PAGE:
If we’re going to point out the shortcomings of the “big extension” strategy, then let’s take a look at the other strategy, which is signing a couple of cheaper players. For one, it’s usually recommended with the silly assumption that teams will not only do that, but somehow magically pick the roses without being pricked by the thorns. Of course, if a team has a magic method for figuring out who’s who, that’s great. But it’s not that simple. We can see above that an All-Star this year is roughly six to seven times more likely to still be an All-Star in a few years than even a second-division starter from this year. So, statistically, a team would need to sign a few options and a four-leaf clover to get what they might get out of an All-Star. They could get lucky and have a cheap superstar for a few years. More likely, they'll have a cheap fringy guy. Or they could pay up and at least have a little more clarity about what they’re going to get. You plays your games and you takes your chances.

The problem is that instead of clarity, the fans want certainty, and there isn’t a lot that’s certain in baseball. I’d argue that the longing for certainty leads fans astray in evaluating the big extension in a fair-minded way. If you look at the big extension as a more sure bet in terms of outcome (which admittedly costs more), it becomes a reasonable approach to team-building, one that can at least be argued for after a good cost-benefit analysis.

Thank you for reading

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This is great reading, thanks!
Couple of points largely in agreement:

(1) The strategy of choosing a Mauer, Longoria, Tulowitzki, etc., on a small to medium market team (while letting others go) is also a marketing/branding strategy, one that can work for a team in revenue - fans like to know that the team is committed to their favorites, try finding an Oakland A's fan wearing a tee shirt with the name of a current player on it - even if in the long run it doesn't work in WAR. This is something the more clever than thou really ought to spend some time studying.

(2) In looking at long-term contracts, it would now be really useful to carefully consider the ideal year for signing the extension. I assume that the trend in the last few years toward signing long-term extensions with second or third year players, paying them a little more than you have to in their "cost controlled" years, guaranteeing their years 27 to 30, but having the extension expire before 35, is a sensible market reaction built on the belief by GMs that they were right to want to build brands around specific players, but that by signing players through age 38 or 40 they were doing it badly.
Great article.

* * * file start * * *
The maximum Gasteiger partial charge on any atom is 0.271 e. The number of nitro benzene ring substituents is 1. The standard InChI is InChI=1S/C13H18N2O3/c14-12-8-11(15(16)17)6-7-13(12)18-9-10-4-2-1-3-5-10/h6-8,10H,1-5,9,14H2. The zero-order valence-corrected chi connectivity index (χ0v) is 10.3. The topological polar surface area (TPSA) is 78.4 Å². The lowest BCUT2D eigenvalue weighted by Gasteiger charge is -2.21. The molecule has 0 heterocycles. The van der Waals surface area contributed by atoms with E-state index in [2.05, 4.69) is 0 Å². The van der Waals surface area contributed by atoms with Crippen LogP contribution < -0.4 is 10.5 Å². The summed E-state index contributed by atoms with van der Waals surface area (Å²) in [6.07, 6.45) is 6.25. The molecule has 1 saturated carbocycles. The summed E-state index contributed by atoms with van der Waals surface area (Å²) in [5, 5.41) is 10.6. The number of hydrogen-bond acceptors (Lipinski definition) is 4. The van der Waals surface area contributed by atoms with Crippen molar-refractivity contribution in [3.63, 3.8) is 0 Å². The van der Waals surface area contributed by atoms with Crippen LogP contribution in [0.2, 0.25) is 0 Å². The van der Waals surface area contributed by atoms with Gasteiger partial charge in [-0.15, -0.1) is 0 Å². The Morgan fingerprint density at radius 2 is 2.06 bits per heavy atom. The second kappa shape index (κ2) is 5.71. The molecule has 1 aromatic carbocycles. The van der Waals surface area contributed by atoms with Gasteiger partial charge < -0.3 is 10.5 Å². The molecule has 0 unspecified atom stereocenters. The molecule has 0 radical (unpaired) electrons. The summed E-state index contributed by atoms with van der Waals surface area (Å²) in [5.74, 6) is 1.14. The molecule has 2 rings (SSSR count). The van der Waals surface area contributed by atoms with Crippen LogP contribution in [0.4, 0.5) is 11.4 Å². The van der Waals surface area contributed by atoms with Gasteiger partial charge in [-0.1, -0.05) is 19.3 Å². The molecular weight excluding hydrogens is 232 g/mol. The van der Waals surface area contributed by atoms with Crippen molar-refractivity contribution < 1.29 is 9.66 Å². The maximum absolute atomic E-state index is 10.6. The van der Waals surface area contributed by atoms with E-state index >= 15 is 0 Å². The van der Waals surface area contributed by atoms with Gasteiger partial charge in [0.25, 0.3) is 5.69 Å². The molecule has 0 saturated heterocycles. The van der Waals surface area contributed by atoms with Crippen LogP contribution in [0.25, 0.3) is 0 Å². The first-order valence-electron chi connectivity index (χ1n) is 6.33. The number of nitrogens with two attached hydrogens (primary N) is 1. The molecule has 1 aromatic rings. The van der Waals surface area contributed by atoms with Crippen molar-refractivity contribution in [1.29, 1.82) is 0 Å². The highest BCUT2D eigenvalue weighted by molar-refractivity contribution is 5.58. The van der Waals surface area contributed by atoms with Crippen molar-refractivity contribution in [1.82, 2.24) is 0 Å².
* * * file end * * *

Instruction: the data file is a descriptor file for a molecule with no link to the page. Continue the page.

As a Seattle Mariner's fan and expert amongst my baseball friends, I had to explain Robinson Cano's contract as such:

"Look, he'll be an All-Star, probably for 2-5 more years, and maybe a borderline All-Star for a year or two after that, but at age 38, give or take, there will probably be a pretty strong drop-off, at least in power, in which he turns into a .270-300 hitter with 5-10 homers and 20 doubles and doesn't have a lick of range at 2B. Furthermore, towards the very end of his contract, age 40-42 seasons, he'll probably be a nearly unplayable DH who doesn't hit much, yet still making $24 million a year."

To which they were aghast but I had to explain that in order to have those excellent services TODAY, you are basically telling Cano, look we're OK with you being a money-sink, and a mediocre or maybe even a bad player in years 8-10, as long as we can GET YOU HERE now. There are very few players in Robinson Cano's tier of value and to acquire that rare value, sometimes, like life, you have to overpay. In length loaded contracts, you are getting kinda fair value now and brutally robbed later, but it's the only way to acquire that talent.

Of course, in Seattle's case, they also had to add an extra $40-70 million for Cano to play in a less desirable market and lower performing team, but even at the Yankees offer of 7 years, $175, they would still probably get 2-3 years at the end where Cano was earning $25 a year and 'earning' $10 million a year on the field.
The long term mega-contract has become very prevalent lately with the play (or lack thereof) of Lee, Howard, Kemp, Votto, Fielder, etc. Even Kershaw's contract will probably be an albatross in five years. Baseball is generating so much revenue that they have to spend it somewhere, so 30 year old superstar FAs is where it goes. Otherwise the union would accuse baseball of collusion. The lesson in all this is to invest in your farm system every year.
I think there might be another option than relenting to the long term contract: offer an inflated per year salary, but with fewer years. As an example, if a team offers a 10 year, $200 million contract, why not offer a 3 year, $90 million contract? It reduces total risk to the team, but still offers a player what should be a lifetime of security.
Right, but for that to work all the offers would have to be structured that way; if a team wants a player "bad enough" it will "overpay" with a bigger contract and of course the player will take that. But then if all the teams agree not to offer large contracts they might have a collusion suit on their hands...